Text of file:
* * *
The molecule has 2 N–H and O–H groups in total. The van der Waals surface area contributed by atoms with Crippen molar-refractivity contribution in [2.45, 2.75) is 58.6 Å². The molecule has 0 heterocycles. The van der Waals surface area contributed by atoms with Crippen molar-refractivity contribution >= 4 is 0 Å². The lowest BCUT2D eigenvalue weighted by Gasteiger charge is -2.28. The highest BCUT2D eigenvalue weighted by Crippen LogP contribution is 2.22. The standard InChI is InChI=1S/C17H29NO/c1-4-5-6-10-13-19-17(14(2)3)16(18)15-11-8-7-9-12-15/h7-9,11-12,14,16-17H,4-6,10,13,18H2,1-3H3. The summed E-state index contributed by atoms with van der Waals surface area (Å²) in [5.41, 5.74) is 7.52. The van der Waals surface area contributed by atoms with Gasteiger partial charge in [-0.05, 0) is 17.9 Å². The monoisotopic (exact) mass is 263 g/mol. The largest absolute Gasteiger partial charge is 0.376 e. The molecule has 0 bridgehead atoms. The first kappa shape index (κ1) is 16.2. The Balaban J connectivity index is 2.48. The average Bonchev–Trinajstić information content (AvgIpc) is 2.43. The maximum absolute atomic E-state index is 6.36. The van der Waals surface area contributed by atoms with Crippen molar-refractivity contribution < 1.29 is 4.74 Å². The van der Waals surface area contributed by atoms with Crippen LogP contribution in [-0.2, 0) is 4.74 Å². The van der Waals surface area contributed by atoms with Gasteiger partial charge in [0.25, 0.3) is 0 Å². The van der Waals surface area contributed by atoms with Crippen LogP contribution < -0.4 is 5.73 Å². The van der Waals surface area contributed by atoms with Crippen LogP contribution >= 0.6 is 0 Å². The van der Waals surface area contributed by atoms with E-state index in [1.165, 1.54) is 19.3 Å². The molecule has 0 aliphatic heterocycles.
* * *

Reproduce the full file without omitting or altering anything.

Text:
The molecule has 2 N–H and O–H groups in total. The van der Waals surface area contributed by atoms with Crippen molar-refractivity contribution in [2.45, 2.75) is 58.6 Å². The molecule has 0 heterocycles. The van der Waals surface area contributed by atoms with Crippen molar-refractivity contribution >= 4 is 0 Å². The lowest BCUT2D eigenvalue weighted by Gasteiger charge is -2.28. The highest BCUT2D eigenvalue weighted by Crippen LogP contribution is 2.22. The standard InChI is InChI=1S/C17H29NO/c1-4-5-6-10-13-19-17(14(2)3)16(18)15-11-8-7-9-12-15/h7-9,11-12,14,16-17H,4-6,10,13,18H2,1-3H3. The summed E-state index contributed by atoms with van der Waals surface area (Å²) in [5.41, 5.74) is 7.52. The van der Waals surface area contributed by atoms with Gasteiger partial charge in [-0.05, 0) is 17.9 Å². The monoisotopic (exact) mass is 263 g/mol. The largest absolute Gasteiger partial charge is 0.376 e. The molecule has 0 bridgehead atoms. The first kappa shape index (κ1) is 16.2. The Balaban J connectivity index is 2.48. The average Bonchev–Trinajstić information content (AvgIpc) is 2.43. The maximum absolute atomic E-state index is 6.36. The van der Waals surface area contributed by atoms with Crippen molar-refractivity contribution < 1.29 is 4.74 Å². The van der Waals surface area contributed by atoms with Crippen LogP contribution in [-0.2, 0) is 4.74 Å². The van der Waals surface area contributed by atoms with Gasteiger partial charge in [0.25, 0.3) is 0 Å². The van der Waals surface area contributed by atoms with Crippen LogP contribution < -0.4 is 5.73 Å². The van der Waals surface area contributed by atoms with Crippen LogP contribution >= 0.6 is 0 Å². The van der Waals surface area contributed by atoms with E-state index in [1.165, 1.54) is 19.3 Å². The molecule has 0 aliphatic heterocycles.